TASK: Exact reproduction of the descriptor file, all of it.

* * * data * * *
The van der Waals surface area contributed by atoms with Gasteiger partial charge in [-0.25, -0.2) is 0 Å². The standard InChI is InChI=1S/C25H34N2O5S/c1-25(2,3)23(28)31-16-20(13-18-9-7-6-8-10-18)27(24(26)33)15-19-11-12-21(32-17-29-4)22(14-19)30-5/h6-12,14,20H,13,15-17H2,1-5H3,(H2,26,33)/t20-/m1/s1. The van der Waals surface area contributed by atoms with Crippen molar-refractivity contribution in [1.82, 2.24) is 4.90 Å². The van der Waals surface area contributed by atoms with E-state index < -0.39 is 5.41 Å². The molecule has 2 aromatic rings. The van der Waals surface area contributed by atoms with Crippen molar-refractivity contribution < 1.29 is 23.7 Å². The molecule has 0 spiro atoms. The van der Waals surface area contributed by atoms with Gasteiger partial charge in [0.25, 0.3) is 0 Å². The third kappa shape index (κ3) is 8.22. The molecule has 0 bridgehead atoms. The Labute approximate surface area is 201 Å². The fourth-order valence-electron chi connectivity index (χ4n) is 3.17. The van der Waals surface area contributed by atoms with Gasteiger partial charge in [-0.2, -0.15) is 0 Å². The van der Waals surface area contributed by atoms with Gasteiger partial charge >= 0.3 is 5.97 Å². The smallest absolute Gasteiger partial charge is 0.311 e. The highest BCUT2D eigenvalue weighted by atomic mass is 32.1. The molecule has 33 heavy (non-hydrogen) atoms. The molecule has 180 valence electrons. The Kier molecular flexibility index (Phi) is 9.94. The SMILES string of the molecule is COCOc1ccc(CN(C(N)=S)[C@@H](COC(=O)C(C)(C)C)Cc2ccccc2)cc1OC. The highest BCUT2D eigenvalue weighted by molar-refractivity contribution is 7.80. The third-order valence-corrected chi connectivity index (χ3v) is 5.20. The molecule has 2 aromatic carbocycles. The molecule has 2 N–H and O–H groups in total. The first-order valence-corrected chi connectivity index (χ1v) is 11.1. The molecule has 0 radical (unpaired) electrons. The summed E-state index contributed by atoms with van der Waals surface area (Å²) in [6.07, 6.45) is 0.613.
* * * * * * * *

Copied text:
The van der Waals surface area contributed by atoms with Gasteiger partial charge in [-0.25, -0.2) is 0 Å². The standard InChI is InChI=1S/C25H34N2O5S/c1-25(2,3)23(28)31-16-20(13-18-9-7-6-8-10-18)27(24(26)33)15-19-11-12-21(32-17-29-4)22(14-19)30-5/h6-12,14,20H,13,15-17H2,1-5H3,(H2,26,33)/t20-/m1/s1. The van der Waals surface area contributed by atoms with Crippen molar-refractivity contribution in [1.82, 2.24) is 4.90 Å². The van der Waals surface area contributed by atoms with E-state index < -0.39 is 5.41 Å². The molecule has 2 aromatic rings. The van der Waals surface area contributed by atoms with Crippen molar-refractivity contribution < 1.29 is 23.7 Å². The molecule has 0 spiro atoms. The van der Waals surface area contributed by atoms with Gasteiger partial charge in [0.25, 0.3) is 0 Å². The third kappa shape index (κ3) is 8.22. The molecule has 0 bridgehead atoms. The Labute approximate surface area is 201 Å². The fourth-order valence-electron chi connectivity index (χ4n) is 3.17. The van der Waals surface area contributed by atoms with Gasteiger partial charge in [-0.2, -0.15) is 0 Å². The van der Waals surface area contributed by atoms with Gasteiger partial charge >= 0.3 is 5.97 Å². The smallest absolute Gasteiger partial charge is 0.311 e. The highest BCUT2D eigenvalue weighted by atomic mass is 32.1. The molecule has 33 heavy (non-hydrogen) atoms. The molecule has 180 valence electrons. The Kier molecular flexibility index (Phi) is 9.94. The SMILES string of the molecule is COCOc1ccc(CN(C(N)=S)[C@@H](COC(=O)C(C)(C)C)Cc2ccccc2)cc1OC. The highest BCUT2D eigenvalue weighted by molar-refractivity contribution is 7.80. The third-order valence-corrected chi connectivity index (χ3v) is 5.20. The molecule has 2 aromatic carbocycles. The molecule has 2 N–H and O–H groups in total. The first-order valence-corrected chi connectivity index (χ1v) is 11.1. The molecule has 0 radical (unpaired) electrons. The summed E-state index contributed by atoms with van der Waals surface area (Å²) in [6.07, 6.45) is 0.613.